Class 7 Geography

Weather Climate

Weather: It is the hour to hour, day to day conditions of the atmosphere. It changes dramatically from day to day. Even metaphorically it is said as changeable as the weather. Weather may be: Hot, Humid, Pleasant or Breezy.

The first two weather conditions might make us irritable and make it impossible to go for an outing with friends. The third and fourth weather conditions are welcome and acceptable by all. We get to hear the weather report across the world on News channels. Weather forecast is also important for us to plan our day. It is especially important for fishermen who are warned not to venture into the sea due to high tide forecast, for cricket fans and players speculating the outcome of a One Day match etc.


The average weather condition of a place for a longer period of time is called the climate of the place. Weather pattern of more than 20 years is considered for defining the climate of a place.

Meteorology: It is the study of the atmosphere. An operational forecaster analyzes weather conditions and issues forecasts or alerts the public of severe weather for their area.

The following are the aspects to be studied while studying the concept of weather and climate:


It is the degree of hotness or coldness of the air. It changes between day and night and from season to season. Thermometer is a device for measuring temperature.

Insolation: It is an important factor that influences the distribution of temperature. The incoming solar energy intercepted by the earth is called insolation. The amount of insolation decreases from the equator to the poles. This is the reason why the poles are much colder than the equator.

If the temperature of the earth becomes too high, it will be too warm for some crops to grow. The temperature in the cities is much higher than that in villages. This is because the concrete and metals in buildings and the asphalt of roads get heated up during the day and this trapped heat is released during the night. Some of our big and highly populated cities like Mumbai are slowly turning into concrete jungle. The lack of greenery is responsible for warmer climate in cities.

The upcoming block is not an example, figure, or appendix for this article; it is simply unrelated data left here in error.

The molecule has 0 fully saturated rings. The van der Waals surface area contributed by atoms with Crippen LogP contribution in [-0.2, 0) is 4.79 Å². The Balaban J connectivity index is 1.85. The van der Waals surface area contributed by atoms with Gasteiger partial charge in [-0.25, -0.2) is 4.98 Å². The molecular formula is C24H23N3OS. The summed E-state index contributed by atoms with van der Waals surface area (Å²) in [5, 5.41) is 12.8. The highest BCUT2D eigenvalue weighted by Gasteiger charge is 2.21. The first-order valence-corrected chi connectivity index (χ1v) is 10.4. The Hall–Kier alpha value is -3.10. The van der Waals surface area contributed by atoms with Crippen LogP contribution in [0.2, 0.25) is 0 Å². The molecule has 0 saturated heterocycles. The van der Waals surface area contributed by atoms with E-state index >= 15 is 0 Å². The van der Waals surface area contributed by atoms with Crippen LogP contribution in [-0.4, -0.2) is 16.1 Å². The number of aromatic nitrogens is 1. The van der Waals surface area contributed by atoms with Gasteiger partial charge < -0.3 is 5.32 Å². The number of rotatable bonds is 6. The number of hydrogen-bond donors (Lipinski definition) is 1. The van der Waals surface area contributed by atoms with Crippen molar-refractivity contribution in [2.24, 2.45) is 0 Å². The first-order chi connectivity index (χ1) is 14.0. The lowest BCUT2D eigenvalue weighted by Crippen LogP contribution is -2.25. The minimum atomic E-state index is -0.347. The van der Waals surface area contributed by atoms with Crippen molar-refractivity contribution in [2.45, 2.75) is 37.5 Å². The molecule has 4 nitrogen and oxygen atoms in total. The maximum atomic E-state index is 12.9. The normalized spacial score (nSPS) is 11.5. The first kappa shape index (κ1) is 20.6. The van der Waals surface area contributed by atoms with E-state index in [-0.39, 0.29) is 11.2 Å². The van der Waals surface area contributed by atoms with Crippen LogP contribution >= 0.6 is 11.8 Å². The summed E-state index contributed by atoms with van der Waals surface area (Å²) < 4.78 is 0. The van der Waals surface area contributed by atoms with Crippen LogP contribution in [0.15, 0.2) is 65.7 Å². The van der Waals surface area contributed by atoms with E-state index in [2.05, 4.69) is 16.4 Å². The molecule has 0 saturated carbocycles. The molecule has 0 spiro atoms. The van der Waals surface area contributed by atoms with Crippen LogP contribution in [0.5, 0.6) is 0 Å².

Air Pressure

The air above us presses us with great force. But we do not feel it at all. This is because it presses us from all directions and our body exerts a counter pressure. Air pressure is defined as the pressure exerted by the weight of air on the earth's surface.

Nature of vertical air pressure: The pressure falls rapidly as we go up the layers of the atmosphere. Therefore, the pressure is the highest at sea level and decreases with altitude.

Nature of horizontal air pressure: Horizontally, the distribution of air pressure is influenced by the temperature of the air at a given place.

Where the temperature is high, the air gets heated up and rises, thus creating a low pressure area. This is associated with cloudy skies and wet weather.

Where the temperature is low, the air is cold and therefore heavy. This heavy air sinks and creates a high pressure area. High pressure is associated with clear and sunny skies.

The movement of air is always from areas of high pressure to areas of low pressure.

Barometer is used to measure atmospheric pressure.


The moving air is called wind. Winds can be gentle or very strong. Gentle winds blow away smoke or fine dust. An extremely strong wind is in the nature of a storm which can even uproot trees. A wind can be strong enough to make it difficult to walk against it.

Types of Wind

  1. Permanent winds: These blow constantly throughout the year in a particular direction. For example: the trade winds, westerlies and easterlies.
  2. Seasonal winds: These winds change their direction in different seasons. For example, monsoons in India.
  3. Local winds: These winds blow only during a particular period of the day or year in a small area. Land and sea breeze are examples of this.


When water evaporates from land and different water bodies, it becomes water vapour. Moisture in the air at any time is called humidity. A humid day is a day in which the air is full of water vapour. The capacity of the air to hold water increases as the air gets warmer.